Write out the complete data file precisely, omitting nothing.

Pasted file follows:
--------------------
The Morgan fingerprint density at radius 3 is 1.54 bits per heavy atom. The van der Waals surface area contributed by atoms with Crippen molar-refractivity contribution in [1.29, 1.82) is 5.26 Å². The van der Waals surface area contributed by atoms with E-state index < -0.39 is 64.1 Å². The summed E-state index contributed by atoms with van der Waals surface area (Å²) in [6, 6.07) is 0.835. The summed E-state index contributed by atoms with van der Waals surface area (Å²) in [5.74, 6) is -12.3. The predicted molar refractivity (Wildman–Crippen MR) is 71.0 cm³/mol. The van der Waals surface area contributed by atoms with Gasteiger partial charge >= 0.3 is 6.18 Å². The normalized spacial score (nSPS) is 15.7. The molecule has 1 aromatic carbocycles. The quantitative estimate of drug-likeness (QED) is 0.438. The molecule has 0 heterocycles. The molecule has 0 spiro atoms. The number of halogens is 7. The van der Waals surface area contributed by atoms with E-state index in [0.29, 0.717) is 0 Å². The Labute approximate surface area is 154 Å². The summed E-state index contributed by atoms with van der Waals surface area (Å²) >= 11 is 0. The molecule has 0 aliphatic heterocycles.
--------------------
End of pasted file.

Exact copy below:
The Morgan fingerprint density at radius 3 is 1.54 bits per heavy atom. The van der Waals surface area contributed by atoms with Crippen molar-refractivity contribution in [1.29, 1.82) is 5.26 Å². The van der Waals surface area contributed by atoms with E-state index < -0.39 is 64.1 Å². The summed E-state index contributed by atoms with van der Waals surface area (Å²) in [6, 6.07) is 0.835. The summed E-state index contributed by atoms with van der Waals surface area (Å²) in [5.74, 6) is -12.3. The predicted molar refractivity (Wildman–Crippen MR) is 71.0 cm³/mol. The van der Waals surface area contributed by atoms with Gasteiger partial charge >= 0.3 is 6.18 Å². The normalized spacial score (nSPS) is 15.7. The molecule has 1 aromatic carbocycles. The quantitative estimate of drug-likeness (QED) is 0.438. The molecule has 0 heterocycles. The molecule has 0 spiro atoms. The number of halogens is 7. The van der Waals surface area contributed by atoms with E-state index in [0.29, 0.717) is 0 Å². The Labute approximate surface area is 154 Å². The summed E-state index contributed by atoms with van der Waals surface area (Å²) >= 11 is 0. The molecule has 0 aliphatic heterocycles.